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Michigan Congregation Stumbled Into Furniture Ministry


Bob Storteboom recently retired from coordinating a ministry that he almost accidentally started more than 20 years ago. Storteboom had just started as a diaconal ministry coordinator at Covenant Christian Reformed Church in Cutlerville, Mich., in 2002, when he got a request from a fellow church member.

“One of the ladies in our church said, ‘My son just moved out. I want a sewing room. I’ve got a whole set of furniture for a bedroom I need to get rid of. Can you take that for me?’” Storteboom recalled.

Storteboom took the woman’s donation, but at the time didn’t know of anyone that could use the bedroom set. About a week later, though, he got a phone call from the pastor of a nearby church, who had just visited a single mother and her son who were sleeping on the couch and floor of their home. The pastor asked if Storteboom could find them a bed.

“I said, ‘Yeah. When would you like it delivered?’” Storteboom said.

Storteboom shared the story of the donation and finding a new home for the bedroom furniture during a commissioning worship service, and after it was over, four more people came up to him, offering to donate their unused furniture. About 140 items found new homes during the first year of Covenant’s fledgling furniture ministry. Four years later, that number grew to more than 1,000 items.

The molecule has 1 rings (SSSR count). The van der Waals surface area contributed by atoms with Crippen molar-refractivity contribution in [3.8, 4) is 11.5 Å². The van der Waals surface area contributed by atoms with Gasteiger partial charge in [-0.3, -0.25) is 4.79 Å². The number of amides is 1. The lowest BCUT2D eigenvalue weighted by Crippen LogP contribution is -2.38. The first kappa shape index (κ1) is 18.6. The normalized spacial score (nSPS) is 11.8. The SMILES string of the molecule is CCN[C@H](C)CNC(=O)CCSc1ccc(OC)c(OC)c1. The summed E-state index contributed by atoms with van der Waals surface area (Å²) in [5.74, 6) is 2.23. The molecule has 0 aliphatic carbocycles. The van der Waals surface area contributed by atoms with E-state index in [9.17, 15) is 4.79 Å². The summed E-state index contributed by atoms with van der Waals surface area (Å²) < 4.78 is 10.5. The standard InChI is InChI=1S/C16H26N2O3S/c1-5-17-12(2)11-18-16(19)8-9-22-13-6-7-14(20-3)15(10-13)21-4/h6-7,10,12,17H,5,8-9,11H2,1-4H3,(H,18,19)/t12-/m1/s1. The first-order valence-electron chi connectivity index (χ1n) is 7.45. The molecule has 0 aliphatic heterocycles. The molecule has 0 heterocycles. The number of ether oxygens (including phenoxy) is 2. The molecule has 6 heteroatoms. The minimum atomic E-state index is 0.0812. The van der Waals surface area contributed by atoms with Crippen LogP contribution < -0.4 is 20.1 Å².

Now more than two decades later, Covenant’s furniture ministry has provided more than 53,000 pieces of furniture and household goods to people in need, including more than 4,500 items last year that were distributed to 552 people. They now work with social service agencies to coordinate deliveries.

Kari Plaisier, the new ministry coordinator, stepped in after Storteboom retired. The ministry has about 30 active volunteers, and other churches in the area have partnered with Covenant to help with distribution. Another 30 people pray for the ministry every month.

“It’s made people who would never participate in church excited,” said Jeff Vanderhooft, who became Covenant’s pastor almost a year ago. “This is something they can do. They can lift furniture. They can organize it in our shed. They can donate.”

In addition to the furniture distribution, the ministry at Covenant offers Bibles to its clients, including in Spanish and large print, and volunteers offer to pray with them as well.

About 130 clients received Bibles last year through the ministry, and another 79 people asked for prayer, Storteboom said.

During the recent Christmas season, the furniture ministry worked with deacons at Covenant to collect donations of household items to distribute as Christmas gifts to people who have been helped through the ministry.

Donations of all new pots and pan sets, bedding, utensils, toasters, and coffee makers crowded a Christmas tree in the church’s narthex to bless the families with whom Covenant had made a connection.

The ministry has also helped to attract new members to Covenant. One such person, who had come to the United States from the African nation of Burundi, saw a truck with the ministry name on it and not only started going to church at Covenant because of the church’s outreach, but was inspired to launch his own ministry to serve people in his native country.

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